Publication Date

Spring 2022



Document Type



The Individuals with Disabilities Education Act (“IDEA”) successfully opened the schoolhouse doors to millions of students with disabilities. But more than forty years after its enactment, the law has proven largely inept at confronting the educational inequities faced by the many students with disabilities attending underfunded, high-poverty public schools. This shortcoming is inconsistent with common conceptions of the IDEA: Advocates and policymakers alike treat the IDEA’s rights and privately enforceable remedies as strong, meaningful tools. This Article theorizes that the IDEA’s under-appreciated failures are overlooked because they are the products of the law’s internal structure, undue judicial deference to schools, and litigation that targets procedural injuries rather than substantive educational practices.

The IDEA’s core procedural rights are meant to guarantee students with disabilities an appropriate education in the most integrated setting possible. Yet, in high-poverty schools, virtually none of the law’s promises are realized. The IDEA’s rights are tethered to an assumption that schools are operating with an adequate level of capacity and proficiency, but under-resourced schools lack the ability to ensure either. As a result, the law’s three core principles—procedural rights, appropriate education, and integrated settings—are badly diminished for students with disabilities in high-poverty schools. Essentially, individual students are unable to leverage the IDEA’s rights for meaningful remedies, and they are thwarted by courts when they attempt broader programmatic change. Meanwhile, advocates’ emphasis on enforcing procedural rights merely strengthens the law’s structural weaknesses. Fulfilling the IDEA’s purpose requires a shift in how courts and advocates understand the law’s limitations in under-resourced schools. It also requires a growth in political will to incentivize and fund local solutions aimed at improved student outcomes. This Article proposes a framework for such a shift.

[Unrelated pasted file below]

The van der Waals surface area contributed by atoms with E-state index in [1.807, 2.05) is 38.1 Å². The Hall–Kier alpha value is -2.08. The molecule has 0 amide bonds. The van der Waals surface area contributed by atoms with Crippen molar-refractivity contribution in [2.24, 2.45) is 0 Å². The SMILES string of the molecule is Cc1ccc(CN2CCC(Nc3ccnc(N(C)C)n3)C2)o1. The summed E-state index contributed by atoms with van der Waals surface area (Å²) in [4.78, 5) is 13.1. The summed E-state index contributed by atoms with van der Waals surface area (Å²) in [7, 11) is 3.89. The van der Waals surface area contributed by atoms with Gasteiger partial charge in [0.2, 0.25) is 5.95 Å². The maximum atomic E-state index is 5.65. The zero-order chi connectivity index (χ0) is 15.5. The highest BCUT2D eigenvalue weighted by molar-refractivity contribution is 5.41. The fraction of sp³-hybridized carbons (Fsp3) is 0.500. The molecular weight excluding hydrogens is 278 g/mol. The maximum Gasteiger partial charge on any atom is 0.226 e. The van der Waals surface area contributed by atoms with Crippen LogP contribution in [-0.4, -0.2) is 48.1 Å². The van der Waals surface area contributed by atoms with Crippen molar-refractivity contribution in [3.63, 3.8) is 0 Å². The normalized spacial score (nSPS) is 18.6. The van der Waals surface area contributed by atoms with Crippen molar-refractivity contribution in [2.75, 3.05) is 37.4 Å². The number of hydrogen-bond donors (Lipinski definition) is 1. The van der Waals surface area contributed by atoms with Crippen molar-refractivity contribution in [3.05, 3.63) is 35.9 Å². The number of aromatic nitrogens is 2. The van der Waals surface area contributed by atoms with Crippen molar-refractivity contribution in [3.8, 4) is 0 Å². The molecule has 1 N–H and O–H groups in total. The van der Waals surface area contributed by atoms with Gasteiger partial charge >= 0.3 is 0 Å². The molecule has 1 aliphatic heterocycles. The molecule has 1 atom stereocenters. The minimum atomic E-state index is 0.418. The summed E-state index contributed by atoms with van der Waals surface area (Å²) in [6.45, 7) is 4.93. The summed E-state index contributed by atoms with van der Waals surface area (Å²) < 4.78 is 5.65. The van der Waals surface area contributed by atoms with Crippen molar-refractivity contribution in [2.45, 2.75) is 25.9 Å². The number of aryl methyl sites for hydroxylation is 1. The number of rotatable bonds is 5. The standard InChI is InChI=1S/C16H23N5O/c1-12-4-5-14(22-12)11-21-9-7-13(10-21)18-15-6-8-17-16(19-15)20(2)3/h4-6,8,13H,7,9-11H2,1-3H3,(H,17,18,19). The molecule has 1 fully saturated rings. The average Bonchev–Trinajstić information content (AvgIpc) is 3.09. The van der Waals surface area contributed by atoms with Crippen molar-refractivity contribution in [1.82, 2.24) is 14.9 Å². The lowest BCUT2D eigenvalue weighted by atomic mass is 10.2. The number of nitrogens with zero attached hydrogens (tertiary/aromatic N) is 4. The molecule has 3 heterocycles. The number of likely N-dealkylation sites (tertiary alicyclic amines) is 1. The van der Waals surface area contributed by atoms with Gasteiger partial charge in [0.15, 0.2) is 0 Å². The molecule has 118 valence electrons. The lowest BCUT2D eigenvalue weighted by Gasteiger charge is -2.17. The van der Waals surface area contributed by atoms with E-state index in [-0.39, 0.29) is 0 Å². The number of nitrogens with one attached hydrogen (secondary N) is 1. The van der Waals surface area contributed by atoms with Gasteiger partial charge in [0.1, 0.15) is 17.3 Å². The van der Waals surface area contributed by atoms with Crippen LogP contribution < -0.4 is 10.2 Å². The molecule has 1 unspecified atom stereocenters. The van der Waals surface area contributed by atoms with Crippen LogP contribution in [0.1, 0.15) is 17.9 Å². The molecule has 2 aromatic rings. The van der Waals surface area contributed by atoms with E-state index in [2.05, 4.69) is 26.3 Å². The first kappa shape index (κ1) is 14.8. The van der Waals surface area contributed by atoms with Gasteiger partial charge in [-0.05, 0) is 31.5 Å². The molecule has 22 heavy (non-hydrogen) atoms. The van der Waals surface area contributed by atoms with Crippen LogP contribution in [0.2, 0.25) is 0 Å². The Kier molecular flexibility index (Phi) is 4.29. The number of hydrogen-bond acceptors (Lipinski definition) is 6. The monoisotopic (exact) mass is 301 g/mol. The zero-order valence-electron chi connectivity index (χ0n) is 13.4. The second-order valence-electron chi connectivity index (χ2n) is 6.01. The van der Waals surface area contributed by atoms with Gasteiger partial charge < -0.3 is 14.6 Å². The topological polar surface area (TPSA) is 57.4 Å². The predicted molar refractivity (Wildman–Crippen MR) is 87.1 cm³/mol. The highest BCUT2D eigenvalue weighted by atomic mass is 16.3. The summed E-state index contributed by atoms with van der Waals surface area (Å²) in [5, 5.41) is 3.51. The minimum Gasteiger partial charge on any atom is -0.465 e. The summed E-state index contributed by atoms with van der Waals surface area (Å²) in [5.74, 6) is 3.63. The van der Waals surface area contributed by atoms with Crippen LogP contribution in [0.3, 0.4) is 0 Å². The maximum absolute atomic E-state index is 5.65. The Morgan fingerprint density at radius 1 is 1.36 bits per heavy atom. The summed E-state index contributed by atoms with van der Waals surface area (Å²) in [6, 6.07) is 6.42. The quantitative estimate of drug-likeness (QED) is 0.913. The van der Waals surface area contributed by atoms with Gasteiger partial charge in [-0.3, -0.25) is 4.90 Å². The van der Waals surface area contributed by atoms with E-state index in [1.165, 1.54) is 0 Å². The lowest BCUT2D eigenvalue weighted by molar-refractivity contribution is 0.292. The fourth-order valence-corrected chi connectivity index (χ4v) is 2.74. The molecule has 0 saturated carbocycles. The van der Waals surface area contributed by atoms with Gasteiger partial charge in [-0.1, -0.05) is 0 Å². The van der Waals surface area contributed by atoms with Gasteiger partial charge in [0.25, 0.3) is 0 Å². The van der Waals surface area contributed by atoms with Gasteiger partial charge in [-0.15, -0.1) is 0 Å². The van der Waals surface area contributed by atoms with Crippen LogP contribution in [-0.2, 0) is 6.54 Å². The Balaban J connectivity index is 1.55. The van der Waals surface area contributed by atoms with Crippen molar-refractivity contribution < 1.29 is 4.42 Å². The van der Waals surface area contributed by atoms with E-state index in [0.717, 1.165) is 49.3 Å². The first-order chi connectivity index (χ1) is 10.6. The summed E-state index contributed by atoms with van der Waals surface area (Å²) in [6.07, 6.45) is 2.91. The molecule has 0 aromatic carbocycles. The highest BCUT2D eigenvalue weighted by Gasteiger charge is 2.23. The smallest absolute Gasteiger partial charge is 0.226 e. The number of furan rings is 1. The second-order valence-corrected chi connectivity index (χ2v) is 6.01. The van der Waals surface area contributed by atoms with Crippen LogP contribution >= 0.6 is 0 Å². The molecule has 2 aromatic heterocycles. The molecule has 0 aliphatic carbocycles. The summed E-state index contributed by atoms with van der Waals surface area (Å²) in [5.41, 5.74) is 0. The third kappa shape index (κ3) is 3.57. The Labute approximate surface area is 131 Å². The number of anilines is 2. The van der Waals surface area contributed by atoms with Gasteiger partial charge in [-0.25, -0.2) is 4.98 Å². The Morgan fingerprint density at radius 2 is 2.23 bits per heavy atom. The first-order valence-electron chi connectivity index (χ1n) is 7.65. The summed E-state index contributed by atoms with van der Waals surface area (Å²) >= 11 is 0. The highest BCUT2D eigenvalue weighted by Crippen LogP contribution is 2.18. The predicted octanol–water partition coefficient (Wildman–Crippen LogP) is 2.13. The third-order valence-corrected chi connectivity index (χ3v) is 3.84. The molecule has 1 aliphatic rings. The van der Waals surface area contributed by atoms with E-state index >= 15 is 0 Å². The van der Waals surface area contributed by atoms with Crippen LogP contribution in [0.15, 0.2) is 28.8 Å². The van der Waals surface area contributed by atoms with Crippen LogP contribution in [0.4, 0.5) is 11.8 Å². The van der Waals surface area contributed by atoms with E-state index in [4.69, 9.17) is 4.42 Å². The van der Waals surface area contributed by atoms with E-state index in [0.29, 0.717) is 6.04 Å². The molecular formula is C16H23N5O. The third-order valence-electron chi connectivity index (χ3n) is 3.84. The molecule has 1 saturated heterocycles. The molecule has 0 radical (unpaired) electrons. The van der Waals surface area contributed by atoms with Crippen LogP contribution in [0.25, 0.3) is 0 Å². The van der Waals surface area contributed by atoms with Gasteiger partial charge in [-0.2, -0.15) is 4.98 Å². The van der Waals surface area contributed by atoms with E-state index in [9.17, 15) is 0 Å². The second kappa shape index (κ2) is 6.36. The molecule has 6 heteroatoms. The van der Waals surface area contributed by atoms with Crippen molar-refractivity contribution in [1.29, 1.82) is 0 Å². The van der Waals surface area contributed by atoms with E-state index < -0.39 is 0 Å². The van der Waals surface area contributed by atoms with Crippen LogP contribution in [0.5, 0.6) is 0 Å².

Originally published in Columbia Human Rights Law Review Volume 53, Issue 2.

Creative Commons “Attribution” License (CC-BY)